Will You Love The Wildcatter Exchange? May Be

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Posted March 13, 2014 by Jeff Prince in Blotch
MARK TWAIN WON'T BE ATTENDING THE WILDCATTER EXCHANGE BUT HIS SPIRIT WILL.MARK TWAIN WON'T BE ATTENDING THE WILDCATTER EXCHANGE BUT HIS SPIRIT WILL.

If you missed the first Woodstock, first Bonnaroo, first ACL fest, and other great cultural “firsts,” well, now’s your chance to say you were at the first Wildcatter Exchange weekend festival (You can only say that if you attend.)

The event this weekend brings together a mishmash of musicians, authors, poets, storytellers, filmmakers, journalists, screenwriters, and various other functioning alcoholics.

Fort Worth Weekly‘s Peter Gorman and little ol’ me are also on the schedule.

Organizers are billing it as a celebration of the written and spoken word. (See, doesn’t take much to get this bunch to celebrate.)

The event kicks off with an opening night reception at at 5 p.m. Friday at Amphibian Stage Productions, 120 S. Main St., in the Near Southside.

“If you have ever read a book, watched a movie, gone to a play, listened to live or recorded music, read a newspaper, magazine or comic book, this is the event for you,” according to the web page. “Everybody loves a good story.”

Who are we to argue with a web page?

Speaking of stories, here’s one of my favorites (taken from Zen Flesh, Zen Bones):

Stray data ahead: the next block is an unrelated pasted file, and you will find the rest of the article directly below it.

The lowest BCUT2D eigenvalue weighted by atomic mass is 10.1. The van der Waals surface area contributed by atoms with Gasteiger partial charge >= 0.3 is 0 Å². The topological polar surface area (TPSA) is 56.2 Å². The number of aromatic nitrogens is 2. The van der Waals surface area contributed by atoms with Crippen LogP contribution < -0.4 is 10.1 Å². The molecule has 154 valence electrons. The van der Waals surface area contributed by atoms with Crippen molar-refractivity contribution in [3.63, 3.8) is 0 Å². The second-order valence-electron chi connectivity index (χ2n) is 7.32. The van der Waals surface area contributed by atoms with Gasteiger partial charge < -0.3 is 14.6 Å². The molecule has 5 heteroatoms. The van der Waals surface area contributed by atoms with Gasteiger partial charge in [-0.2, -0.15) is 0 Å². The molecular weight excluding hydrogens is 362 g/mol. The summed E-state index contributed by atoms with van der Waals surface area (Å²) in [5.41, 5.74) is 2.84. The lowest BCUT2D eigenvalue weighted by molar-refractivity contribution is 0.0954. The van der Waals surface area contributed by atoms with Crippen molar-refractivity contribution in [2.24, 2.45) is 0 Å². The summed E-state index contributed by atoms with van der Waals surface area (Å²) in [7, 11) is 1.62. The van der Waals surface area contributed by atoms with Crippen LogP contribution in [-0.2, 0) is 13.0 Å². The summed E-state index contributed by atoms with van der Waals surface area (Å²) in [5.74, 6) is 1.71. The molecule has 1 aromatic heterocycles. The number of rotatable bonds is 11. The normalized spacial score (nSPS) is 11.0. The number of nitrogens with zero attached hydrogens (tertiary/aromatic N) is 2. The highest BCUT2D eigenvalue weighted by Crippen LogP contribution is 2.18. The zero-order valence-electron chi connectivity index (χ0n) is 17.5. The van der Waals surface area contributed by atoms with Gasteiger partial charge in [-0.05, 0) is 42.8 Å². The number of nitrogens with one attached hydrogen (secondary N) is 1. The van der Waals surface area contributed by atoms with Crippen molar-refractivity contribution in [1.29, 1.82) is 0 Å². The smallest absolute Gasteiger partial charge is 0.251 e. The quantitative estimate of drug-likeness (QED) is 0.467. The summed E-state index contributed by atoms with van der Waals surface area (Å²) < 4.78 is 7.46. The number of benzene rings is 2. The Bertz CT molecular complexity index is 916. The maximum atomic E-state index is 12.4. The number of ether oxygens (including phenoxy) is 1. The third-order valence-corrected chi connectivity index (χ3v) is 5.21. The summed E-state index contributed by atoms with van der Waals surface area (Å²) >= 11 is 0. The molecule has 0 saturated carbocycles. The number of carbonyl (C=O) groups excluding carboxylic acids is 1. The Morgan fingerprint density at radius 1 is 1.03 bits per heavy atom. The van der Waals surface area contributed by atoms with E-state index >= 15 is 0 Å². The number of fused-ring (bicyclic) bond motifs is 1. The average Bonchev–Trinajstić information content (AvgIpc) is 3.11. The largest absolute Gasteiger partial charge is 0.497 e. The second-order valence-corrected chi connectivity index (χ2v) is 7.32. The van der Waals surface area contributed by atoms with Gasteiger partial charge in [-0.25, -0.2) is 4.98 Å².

There is a Taoist story of an old farmer who had worked his crops for many years. One day his horse ran away. Upon hearing the news, his neighbors came to visit. “Such bad luck,” they said sympathetically.

“May be,” the farmer replied.

The next morning the horse returned, bringing with it three other wild horses. “How wonderful,” the neighbors exclaimed.

“May be,” replied the old man.

THIS IS NOT THE ACTUAL FARMER FROM THE ZEN PARABLE, NOR WILL THIS GUY BE ATTENDING THE WILDCATTER EXCHANGE. I HAVE NO IDEA WHO THIS IS; JUST NEEDED A PHOTO OF AN OLD, WISE FARMER (Wikipedia photo)

The following day, his son tried to ride one of the untamed horses, was thrown, and broke his leg. The neighbors again came to offer their sympathy on his misfortune.

“May be,” answered the farmer.

The day after, military officials came to the village to draft young men into the army. Seeing that the son’s leg was broken, they passed him by. The neighbors congratulated the farmer on how well things had turned out.

“May be,” said the farmer.


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